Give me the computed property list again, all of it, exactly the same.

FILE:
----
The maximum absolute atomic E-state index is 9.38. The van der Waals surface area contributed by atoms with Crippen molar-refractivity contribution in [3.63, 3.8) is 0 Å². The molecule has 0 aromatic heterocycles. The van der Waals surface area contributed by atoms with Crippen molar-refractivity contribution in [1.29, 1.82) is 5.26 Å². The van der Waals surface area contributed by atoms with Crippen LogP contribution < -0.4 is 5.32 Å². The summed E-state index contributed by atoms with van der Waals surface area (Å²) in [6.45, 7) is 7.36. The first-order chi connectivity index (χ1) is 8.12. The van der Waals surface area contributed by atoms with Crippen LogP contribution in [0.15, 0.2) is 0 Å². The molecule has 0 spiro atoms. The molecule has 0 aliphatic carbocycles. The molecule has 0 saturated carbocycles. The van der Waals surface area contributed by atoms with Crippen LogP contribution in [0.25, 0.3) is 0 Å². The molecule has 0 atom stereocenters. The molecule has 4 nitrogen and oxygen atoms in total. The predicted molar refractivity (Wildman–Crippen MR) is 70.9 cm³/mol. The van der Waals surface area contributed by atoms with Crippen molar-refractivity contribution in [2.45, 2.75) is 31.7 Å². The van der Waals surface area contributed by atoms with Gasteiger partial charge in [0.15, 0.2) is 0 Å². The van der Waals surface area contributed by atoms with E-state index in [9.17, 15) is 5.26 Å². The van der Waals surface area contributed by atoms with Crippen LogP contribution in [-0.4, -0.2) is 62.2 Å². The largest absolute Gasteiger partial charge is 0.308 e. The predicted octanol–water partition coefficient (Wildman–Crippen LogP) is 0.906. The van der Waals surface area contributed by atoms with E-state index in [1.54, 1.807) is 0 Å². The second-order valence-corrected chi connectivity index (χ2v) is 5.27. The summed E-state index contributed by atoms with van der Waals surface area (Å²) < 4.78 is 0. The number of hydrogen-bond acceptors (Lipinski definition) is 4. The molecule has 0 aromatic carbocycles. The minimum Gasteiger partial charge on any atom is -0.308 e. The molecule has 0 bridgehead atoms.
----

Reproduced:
The maximum absolute atomic E-state index is 9.38. The van der Waals surface area contributed by atoms with Crippen molar-refractivity contribution in [3.63, 3.8) is 0 Å². The molecule has 0 aromatic heterocycles. The van der Waals surface area contributed by atoms with Crippen molar-refractivity contribution in [1.29, 1.82) is 5.26 Å². The van der Waals surface area contributed by atoms with Crippen LogP contribution < -0.4 is 5.32 Å². The summed E-state index contributed by atoms with van der Waals surface area (Å²) in [6.45, 7) is 7.36. The first-order chi connectivity index (χ1) is 8.12. The van der Waals surface area contributed by atoms with Crippen LogP contribution in [0.15, 0.2) is 0 Å². The molecule has 0 spiro atoms. The molecule has 0 aliphatic carbocycles. The molecule has 0 saturated carbocycles. The van der Waals surface area contributed by atoms with Crippen LogP contribution in [0.25, 0.3) is 0 Å². The molecule has 0 atom stereocenters. The molecule has 4 nitrogen and oxygen atoms in total. The predicted molar refractivity (Wildman–Crippen MR) is 70.9 cm³/mol. The van der Waals surface area contributed by atoms with Crippen molar-refractivity contribution in [2.45, 2.75) is 31.7 Å². The van der Waals surface area contributed by atoms with Gasteiger partial charge in [0.15, 0.2) is 0 Å². The van der Waals surface area contributed by atoms with E-state index in [9.17, 15) is 5.26 Å². The van der Waals surface area contributed by atoms with Crippen LogP contribution in [-0.4, -0.2) is 62.2 Å². The largest absolute Gasteiger partial charge is 0.308 e. The predicted octanol–water partition coefficient (Wildman–Crippen LogP) is 0.906. The van der Waals surface area contributed by atoms with E-state index in [1.54, 1.807) is 0 Å². The second-order valence-corrected chi connectivity index (χ2v) is 5.27. The summed E-state index contributed by atoms with van der Waals surface area (Å²) < 4.78 is 0. The number of hydrogen-bond acceptors (Lipinski definition) is 4. The molecule has 0 aromatic carbocycles. The minimum Gasteiger partial charge on any atom is -0.308 e. The molecule has 0 bridgehead atoms.